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NIH Record - 75th Anniversary - National Institutes of Health

NIA’s Traynor Wins 2016 Potamkin Prize

Dr. Traynor

Dr. Bryan Traynor

Dr. Bryan Traynor of NIA’s Laboratory of Neurogenetics and Dr. Rosa Rademakers of the Mayo Clinic have been awarded the 2016 Potamkin Prize for their contributions to research in Pick’s, Alzheimer’s and related neuromuscular diseases.

Presented by the American Academy of Neurology on Apr. 18 in Vancouver, the award specifically recognizes their discovery of the genetic mutation in the C9ORF72 gene responsible for a large number of cases of frontotemporal dementia and amyotrophic lateral sclerosis (ALS, also known as Lou Gehrig’s disease). This finding provides an important mechanistic link between the two diseases.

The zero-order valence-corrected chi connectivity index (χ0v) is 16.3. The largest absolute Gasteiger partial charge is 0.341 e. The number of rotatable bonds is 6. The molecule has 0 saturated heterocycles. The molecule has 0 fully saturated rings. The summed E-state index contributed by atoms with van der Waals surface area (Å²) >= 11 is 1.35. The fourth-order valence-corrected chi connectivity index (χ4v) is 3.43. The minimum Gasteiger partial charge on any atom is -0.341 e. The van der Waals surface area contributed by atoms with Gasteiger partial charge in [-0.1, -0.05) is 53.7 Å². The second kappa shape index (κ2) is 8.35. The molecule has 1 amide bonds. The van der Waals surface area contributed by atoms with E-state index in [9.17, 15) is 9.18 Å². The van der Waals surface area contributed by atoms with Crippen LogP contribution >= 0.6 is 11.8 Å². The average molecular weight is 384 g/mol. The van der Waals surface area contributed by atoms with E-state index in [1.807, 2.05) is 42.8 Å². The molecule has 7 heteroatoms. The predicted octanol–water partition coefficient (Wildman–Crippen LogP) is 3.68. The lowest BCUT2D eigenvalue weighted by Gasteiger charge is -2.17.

The mutation in the C9ORF72 gene is a repeat expansion—small blocks of DNA are repeated over and over again, hundreds or even thousands of times.

“The repetitive nature of this mutation makes it particularly amenable to therapeutic interventions using gene therapy and has many in the field wondering if these two diseases can be treated with the same, or similar, interventions,” Traynor said. “This work is already being pursued in laboratories around the world.”

Chief of the lab’s neuromuscular diseases research section since 2009, Traynor focuses his efforts on unraveling the genetic etiology of ALS and other neuromuscular disorders. His research team is also noted for conducting the first genome-wide association study of ALS, identifying the chromosome 9p association signal for ALS in the Finnish founder population and discovery of mutations in other genes that cause familial ALS and dementia.

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